Whether you’re a performer or a listener, when you’re involved in music you’re flipping your attention all the time, orienting it from one place to another, focusing on something near or far, just past or maybe about to happen, from the sounds to your emotions and then back to the sounds, in a repeating feedback loop over time. That’s what involvement with music is: a flipping between the sounds and your engagement with them, over and over again. Even the most cursory self-reflection suggests that we never listen to music absent mindedly. (Even “chillout” music has a particular job to do that we track as we listen to make sure it’s doing it.) As we listen, we’re constantly comparing what we hear to what we already know, constantly registering degrees of development and stasis, and constantly evaluating the affective power of the music. Is this moving me? Is this interesting? What does this remind me of? How is this making me feel? All these questions simultaneously jostle with one another as we listen.

Recently I was watching a well-known rock band perform on Saturday Night Live. Rock isn’t my Thing, but I’m familiar with its instrumentation and its go-to musical gestures. As the band played I closed my eyes and tried to assess the performance not as celebrity spectacle—this was a well know band!—but as sound alone. The song seemed to be, at best, of average quality. Since my eyes were closed, I imagined walking past a small club on Avenue C in New York (back in the day—that area has long since gentrified) and hearing this band play through an open doorway. There might have been a few hardcore fans watching them, but the music wouldn’t have compelled me enough to stop. (In both my imaginary scenario and in real life there is always more just ok music than there is exceptional music.) The point of this story is that even though I’m not a rock fan, I listened to the group’s song while simultaneously bringing to mind every rock-ish music I had ever heard to try to make sense of what I was hearing. I flipped the band’s music around as they played it, trying to relate it to what I already knew. It had electric guitars, it had a drummer playing hard, and it had a singer sounding aggressive, but those facts on their own didn’t prove any musical worth. As I listened I tried to imagine why someone might like—or love—this sound.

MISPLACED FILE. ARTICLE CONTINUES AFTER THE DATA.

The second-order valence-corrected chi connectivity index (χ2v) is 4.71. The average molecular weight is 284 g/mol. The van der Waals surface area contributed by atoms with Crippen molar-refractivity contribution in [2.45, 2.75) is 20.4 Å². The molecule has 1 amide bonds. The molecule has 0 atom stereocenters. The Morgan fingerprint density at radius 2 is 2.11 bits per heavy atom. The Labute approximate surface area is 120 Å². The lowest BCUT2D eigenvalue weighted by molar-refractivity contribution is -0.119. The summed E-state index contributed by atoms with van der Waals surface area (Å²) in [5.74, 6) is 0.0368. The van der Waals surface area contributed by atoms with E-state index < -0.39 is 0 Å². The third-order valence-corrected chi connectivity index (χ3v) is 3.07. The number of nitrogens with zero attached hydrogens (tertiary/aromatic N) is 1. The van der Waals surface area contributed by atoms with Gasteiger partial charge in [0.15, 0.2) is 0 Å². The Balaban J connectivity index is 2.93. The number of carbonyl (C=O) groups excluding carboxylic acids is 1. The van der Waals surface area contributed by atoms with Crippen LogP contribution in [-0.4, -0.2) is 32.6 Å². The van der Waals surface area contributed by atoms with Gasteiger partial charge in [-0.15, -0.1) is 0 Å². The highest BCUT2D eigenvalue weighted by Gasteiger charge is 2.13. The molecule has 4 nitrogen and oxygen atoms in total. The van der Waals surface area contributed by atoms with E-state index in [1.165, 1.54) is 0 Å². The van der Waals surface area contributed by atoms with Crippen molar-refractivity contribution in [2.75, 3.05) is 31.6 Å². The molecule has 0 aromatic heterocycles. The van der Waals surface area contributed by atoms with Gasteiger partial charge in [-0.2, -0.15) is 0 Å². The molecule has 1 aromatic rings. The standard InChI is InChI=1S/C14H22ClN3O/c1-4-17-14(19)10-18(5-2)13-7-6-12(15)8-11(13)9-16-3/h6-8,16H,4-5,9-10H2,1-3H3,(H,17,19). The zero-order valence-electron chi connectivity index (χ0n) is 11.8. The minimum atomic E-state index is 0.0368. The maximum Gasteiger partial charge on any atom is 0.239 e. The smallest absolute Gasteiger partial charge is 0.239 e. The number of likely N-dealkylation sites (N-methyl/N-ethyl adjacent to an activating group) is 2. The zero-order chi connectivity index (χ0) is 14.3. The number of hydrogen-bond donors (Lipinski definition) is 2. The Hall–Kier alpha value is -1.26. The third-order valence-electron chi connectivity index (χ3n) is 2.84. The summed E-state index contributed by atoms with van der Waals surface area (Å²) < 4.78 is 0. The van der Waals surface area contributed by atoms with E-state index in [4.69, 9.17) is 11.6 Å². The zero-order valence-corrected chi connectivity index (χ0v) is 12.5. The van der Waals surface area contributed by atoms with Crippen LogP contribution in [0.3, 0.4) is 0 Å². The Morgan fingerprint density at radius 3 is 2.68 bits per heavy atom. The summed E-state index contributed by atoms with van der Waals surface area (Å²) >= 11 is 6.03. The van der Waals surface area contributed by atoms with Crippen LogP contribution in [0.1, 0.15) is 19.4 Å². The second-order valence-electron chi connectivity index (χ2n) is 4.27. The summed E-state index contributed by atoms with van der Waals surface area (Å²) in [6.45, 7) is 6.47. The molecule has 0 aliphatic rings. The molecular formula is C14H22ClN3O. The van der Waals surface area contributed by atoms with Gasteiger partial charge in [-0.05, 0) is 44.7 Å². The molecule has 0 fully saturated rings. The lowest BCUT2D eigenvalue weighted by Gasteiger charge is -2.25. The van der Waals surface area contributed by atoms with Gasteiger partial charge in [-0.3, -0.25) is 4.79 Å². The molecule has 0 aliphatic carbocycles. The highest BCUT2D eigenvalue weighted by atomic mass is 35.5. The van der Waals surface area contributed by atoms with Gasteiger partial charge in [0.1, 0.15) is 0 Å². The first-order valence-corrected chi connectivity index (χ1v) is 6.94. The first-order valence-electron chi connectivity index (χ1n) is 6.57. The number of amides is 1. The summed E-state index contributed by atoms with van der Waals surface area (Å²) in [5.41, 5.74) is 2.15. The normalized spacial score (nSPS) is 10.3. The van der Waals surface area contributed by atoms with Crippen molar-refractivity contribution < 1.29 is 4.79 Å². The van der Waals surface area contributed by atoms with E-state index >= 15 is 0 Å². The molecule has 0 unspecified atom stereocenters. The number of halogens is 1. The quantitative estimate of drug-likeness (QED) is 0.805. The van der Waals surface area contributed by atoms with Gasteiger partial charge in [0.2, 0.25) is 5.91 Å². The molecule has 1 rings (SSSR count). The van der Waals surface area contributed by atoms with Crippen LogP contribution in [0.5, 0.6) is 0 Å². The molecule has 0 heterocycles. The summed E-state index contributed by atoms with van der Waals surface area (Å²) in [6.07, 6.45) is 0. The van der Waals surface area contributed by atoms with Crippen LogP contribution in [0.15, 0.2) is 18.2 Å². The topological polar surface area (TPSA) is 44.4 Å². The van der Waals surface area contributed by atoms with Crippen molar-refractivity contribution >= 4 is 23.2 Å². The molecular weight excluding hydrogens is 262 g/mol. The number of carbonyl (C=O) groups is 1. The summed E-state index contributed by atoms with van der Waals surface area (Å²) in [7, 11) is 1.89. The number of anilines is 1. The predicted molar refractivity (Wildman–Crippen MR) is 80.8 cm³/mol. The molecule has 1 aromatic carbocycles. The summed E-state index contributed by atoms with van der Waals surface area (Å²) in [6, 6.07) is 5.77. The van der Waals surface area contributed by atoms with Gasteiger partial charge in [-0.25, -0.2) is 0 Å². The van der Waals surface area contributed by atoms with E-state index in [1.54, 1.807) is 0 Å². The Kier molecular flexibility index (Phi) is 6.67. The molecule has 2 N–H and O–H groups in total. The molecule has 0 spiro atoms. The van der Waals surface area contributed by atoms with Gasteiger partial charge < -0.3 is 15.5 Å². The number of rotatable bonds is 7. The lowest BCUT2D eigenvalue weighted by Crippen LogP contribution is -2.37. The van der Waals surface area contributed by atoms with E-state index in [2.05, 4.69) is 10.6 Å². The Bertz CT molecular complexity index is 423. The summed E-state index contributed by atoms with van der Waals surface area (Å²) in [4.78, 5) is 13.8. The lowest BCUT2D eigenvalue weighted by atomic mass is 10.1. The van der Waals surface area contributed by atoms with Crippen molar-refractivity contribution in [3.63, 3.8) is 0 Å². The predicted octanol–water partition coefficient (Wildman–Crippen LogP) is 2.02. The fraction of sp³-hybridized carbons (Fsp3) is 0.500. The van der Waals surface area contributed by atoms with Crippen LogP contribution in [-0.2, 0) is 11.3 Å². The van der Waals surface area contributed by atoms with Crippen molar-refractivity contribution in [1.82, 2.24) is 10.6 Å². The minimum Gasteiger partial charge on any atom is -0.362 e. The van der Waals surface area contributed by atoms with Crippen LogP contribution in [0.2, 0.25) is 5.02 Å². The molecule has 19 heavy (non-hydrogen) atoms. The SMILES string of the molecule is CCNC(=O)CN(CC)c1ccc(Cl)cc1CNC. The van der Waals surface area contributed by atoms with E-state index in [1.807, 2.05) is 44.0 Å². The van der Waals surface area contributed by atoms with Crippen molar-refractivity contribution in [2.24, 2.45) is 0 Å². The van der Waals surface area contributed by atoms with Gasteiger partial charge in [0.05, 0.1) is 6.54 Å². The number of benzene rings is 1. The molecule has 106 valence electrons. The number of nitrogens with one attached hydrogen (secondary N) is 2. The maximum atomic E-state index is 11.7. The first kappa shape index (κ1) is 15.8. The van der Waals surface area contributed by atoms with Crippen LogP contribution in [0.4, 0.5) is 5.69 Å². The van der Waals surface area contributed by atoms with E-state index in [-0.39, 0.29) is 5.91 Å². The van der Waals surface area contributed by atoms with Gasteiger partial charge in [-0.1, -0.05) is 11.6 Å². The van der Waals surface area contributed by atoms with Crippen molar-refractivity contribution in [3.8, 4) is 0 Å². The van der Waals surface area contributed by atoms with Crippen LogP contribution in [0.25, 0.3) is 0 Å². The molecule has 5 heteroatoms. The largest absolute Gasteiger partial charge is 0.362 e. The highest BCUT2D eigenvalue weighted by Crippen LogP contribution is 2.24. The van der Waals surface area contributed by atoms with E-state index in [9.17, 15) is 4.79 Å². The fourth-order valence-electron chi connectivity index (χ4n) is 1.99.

Music offers many kinds of flipping opportunities. Musicians flip chords by inverting its notes to create new harmonies, and they flip musical style markers to play with musical genre conventions. Meanwhile music listeners flip between what they hear and what they’re thinking and feeling, always measuring the music against other metrics—including the musics they’ve already heard and who they feel themselves to be. I would say the band I saw on SNL was average, but maybe one day when I learn to flip my perception the right way they’ll be amazing.

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